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Garden Galaxy is a game about beautiful clutter

Live, diorama, repeat.

A beautiful tiled garden in Garden Galaxy, with potted plants, a range of tiles, and even a little water.
Image credit: Anneka Tran/Eurogamer

I'm finding Garden Galaxy torturously difficult to play, in part because it has so few rules. This is a garden designing game at heart. You start with a small patch of tiles and a magical pot. Strangers come by and as you click on them they drop you a coin. You put the coin in the pot and out pops something for the garden. A tree. A patch of earth or grass. Maybe a lantern or a little tent. You place these items you get from the pot all around the place, and occasionally you move the tiles themselves around, until you get an arrangement you like. That's the game. That's it.

And it turns out to be wonderful - but torturous. Oh the torture. For me, indecisive, unable to plan, unable to commit to a single approach, I keep getting bogged down in clutter. Other people's Garden Galaxy gardens look beautiful, elegant, perfect bucolic spaces that go no further than they should. Mine look like the contents of an old garage that's being auctioned off because the owner, a hoarder, clearly, stopped paying the bills.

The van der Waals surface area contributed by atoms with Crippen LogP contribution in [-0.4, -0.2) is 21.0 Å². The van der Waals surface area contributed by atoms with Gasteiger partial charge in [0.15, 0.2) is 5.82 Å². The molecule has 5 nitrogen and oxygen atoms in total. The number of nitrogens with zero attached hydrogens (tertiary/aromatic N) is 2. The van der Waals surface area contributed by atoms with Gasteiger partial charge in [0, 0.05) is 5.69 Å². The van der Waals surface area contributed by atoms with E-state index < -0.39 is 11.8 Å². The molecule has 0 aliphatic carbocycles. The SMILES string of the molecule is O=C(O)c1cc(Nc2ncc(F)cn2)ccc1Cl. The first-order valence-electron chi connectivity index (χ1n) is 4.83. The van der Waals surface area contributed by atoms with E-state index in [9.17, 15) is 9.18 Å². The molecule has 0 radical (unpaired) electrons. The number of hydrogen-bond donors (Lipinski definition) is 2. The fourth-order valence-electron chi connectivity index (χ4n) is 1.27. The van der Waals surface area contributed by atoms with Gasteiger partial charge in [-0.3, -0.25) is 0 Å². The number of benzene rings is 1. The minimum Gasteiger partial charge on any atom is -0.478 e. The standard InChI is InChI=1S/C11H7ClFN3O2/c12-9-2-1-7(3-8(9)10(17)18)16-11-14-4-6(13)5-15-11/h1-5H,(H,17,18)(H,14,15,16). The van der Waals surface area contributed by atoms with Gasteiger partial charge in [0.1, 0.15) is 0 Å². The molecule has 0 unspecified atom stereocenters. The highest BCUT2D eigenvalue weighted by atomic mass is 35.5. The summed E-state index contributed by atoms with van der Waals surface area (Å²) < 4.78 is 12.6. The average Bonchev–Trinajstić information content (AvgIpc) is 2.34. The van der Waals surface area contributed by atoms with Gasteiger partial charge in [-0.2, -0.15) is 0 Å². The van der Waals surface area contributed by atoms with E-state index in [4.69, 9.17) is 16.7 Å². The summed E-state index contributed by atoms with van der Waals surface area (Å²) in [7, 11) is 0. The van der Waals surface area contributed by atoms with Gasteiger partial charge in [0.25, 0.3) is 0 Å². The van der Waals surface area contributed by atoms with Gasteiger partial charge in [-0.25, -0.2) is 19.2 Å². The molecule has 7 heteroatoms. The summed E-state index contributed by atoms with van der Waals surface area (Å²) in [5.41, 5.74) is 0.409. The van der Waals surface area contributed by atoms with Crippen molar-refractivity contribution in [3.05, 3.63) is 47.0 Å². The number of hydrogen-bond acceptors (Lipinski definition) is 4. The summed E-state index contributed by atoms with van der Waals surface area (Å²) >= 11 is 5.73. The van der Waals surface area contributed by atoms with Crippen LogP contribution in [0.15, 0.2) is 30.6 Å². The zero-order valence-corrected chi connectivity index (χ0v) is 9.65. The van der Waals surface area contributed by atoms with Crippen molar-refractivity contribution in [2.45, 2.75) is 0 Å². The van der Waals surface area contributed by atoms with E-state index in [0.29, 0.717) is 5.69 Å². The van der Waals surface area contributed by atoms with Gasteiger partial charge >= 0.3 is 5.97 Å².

I think I have too much stuff. I love everything that comes out of that magic pot, and I just want to put it on display. Then when it's on display I want to fuss with it, turning it this way and that, moving it here or there. And all the time, more visitors, more coins, more items coming out of the pot. And all I can find is ways for these things not to fit together, not to create a harmonious whole.

Garden Galaxy trailer.Watch on YouTube

I have friends who are art historians and the like who are terribly good at finding the order hidden in things that we find pleasing to look at. A painting that looks like a pleasant jumble will actually have a concealed dance of dipping heads, perfectly balanced in their reappearing, endlessly mirroring angles, say. A Jackson Pollack will not just be a riot of droplets and ink and sprawls of colour, but something gripped by an inner tension so that the whole thing is suspended taut on the canvas and seems to be supporting itself.

None of that happens with my gardens in Garden Galaxy. It's not the game, which is wonderful and peaceful and joyous. It's me. My gardens are botches, and to be honest, I kind of love them for that.